NJ developer taps Procida to find finances for stalled condos

New York /
May.May 17, 2010 07:06 PM
alternate textFrom left: William Procida and Dean Geibel

Commercial real estate firm William Procida Inc. has been retained by developer Dean Geibel, the founder of Metro Homes, for advice on finding potential investors for his stalled New Jersey condominium projects, Esperanza Asbury Park and Trump Plaza Jersey City.

Geibel and Procida are in discussions with various investors about potential deals to revive the stalled projects, which encountered difficulty in 2007 and 2008 amid softening demand in the real estate market and tight credit among financial institutions. Capital One Financial is the senior lender on both projects.

”Hopeful we we’ll be able to get a resolution that will involve Dean staying in and the bank getting out and some new capital coming in,” said Procida, whose firm is based in Englewood Cliffs, N.J.

In December 2007, Hoboken, N.J.-based Metro Homes halted construction on the Esperanza, a 224-unit condo in Aspery, NJ, amid softening demand and tighter credit in the multi-family market.

By 2008, a similar collapse took place, when the second half of The Trump Plaza Jersey City project stalled. The first phase of the Jersey City project was taken over by iStar Financial in 2009, and Capital One held a $24 million construction loan on the second tower, which was never completed.

Capital One officials were not immediately available for comment.

Geibel said he is optimistic that Procida can help find some new investors to get the Esperanza and second half of The Trump Plaza project completed.

“These are both great projects,” Geibel said. “We have an opportunity to work with our current lender and new capital source to bring them back and revive them.”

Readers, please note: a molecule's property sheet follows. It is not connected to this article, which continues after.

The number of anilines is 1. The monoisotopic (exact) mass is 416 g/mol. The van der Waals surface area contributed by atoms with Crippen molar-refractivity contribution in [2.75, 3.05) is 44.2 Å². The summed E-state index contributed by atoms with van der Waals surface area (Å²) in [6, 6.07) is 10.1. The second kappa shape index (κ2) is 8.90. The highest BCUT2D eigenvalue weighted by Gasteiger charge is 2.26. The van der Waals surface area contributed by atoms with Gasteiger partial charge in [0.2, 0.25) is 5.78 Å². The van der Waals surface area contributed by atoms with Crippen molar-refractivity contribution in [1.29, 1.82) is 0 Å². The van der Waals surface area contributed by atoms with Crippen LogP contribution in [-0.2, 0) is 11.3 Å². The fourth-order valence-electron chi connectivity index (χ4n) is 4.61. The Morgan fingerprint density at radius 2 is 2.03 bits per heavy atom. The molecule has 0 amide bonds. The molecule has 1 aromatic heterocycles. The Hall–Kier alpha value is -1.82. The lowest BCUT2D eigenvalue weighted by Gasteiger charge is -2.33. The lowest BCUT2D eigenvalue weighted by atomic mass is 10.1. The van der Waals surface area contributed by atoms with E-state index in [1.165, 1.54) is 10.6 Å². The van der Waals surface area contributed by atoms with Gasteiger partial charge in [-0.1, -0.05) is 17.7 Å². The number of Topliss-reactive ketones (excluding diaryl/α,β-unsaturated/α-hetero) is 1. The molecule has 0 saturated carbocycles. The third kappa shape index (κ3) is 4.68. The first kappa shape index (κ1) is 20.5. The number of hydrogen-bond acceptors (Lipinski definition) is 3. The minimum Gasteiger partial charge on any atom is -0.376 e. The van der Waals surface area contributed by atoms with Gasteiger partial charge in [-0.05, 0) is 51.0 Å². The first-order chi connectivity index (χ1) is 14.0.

Procida last week announced a deal with lenders to find new investors for a $28 million mortgage loan at Five Franklin Place, the stalled Tribeca condo. The 55-unit residential building located at 369-371 Broadway, has been stalled since late 2008 when the developer reportedly defaulted on its construction loan and was placed on the market for a sale.


Related Articles

arrow_forward_ios
Loew’s Theatre in Jersey City (Google Maps)
Loew’s Theatre in Jersey City set for $72M rehab
Loew’s Theatre in Jersey City set for $72M rehab
Photos courtesy of HAP Investments
HAP Investments unveils new plans for Jersey City high-rise
HAP Investments unveils new plans for Jersey City high-rise
Gold Coast rush: NJ markets pick up in third quarter
Gold Coast rush: NJ markets pick up in third quarter
Gold Coast rush: NJ markets pick up in third quarter
Kushner Companies ends legal battle, resumes Jersey City project
Kushner Companies ends legal battle, resumes Jersey City project
Kushner Companies ends legal battle, resumes Jersey City project
30 Hudson Street in Jersey City and WeWork CEO Sandeep Mathrani (Wikipedia)
WeWork scores big lease at Goldman Sachs’ Jersey City office tower
WeWork scores big lease at Goldman Sachs’ Jersey City office tower
Loew’s Theater at 54 Journal Square Plaza in Jersey City and Jersey City Mayor Steve Fulop (Google Maps, Getty)
Jersey City moves forward with $40M renovation of Loew’s Theater
Jersey City moves forward with $40M renovation of Loew’s Theater
An aerial view and a rendering of The Element at 400 Claremont Avenue (Credit: Google Maps)
Jersey City mixed-use project lands $120M in financing
Jersey City mixed-use project lands $120M in financing
Airbnb lost by a landslide in Jersey City. What went wrong?
Airbnb lost by a landslide in Jersey City. What went wrong?
Airbnb lost by a landslide in Jersey City. What went wrong?
arrow_forward_ios

The Deal's newsletters give you the latest scoops, fresh headlines, marketing data, and things to know within the industry.

Loading...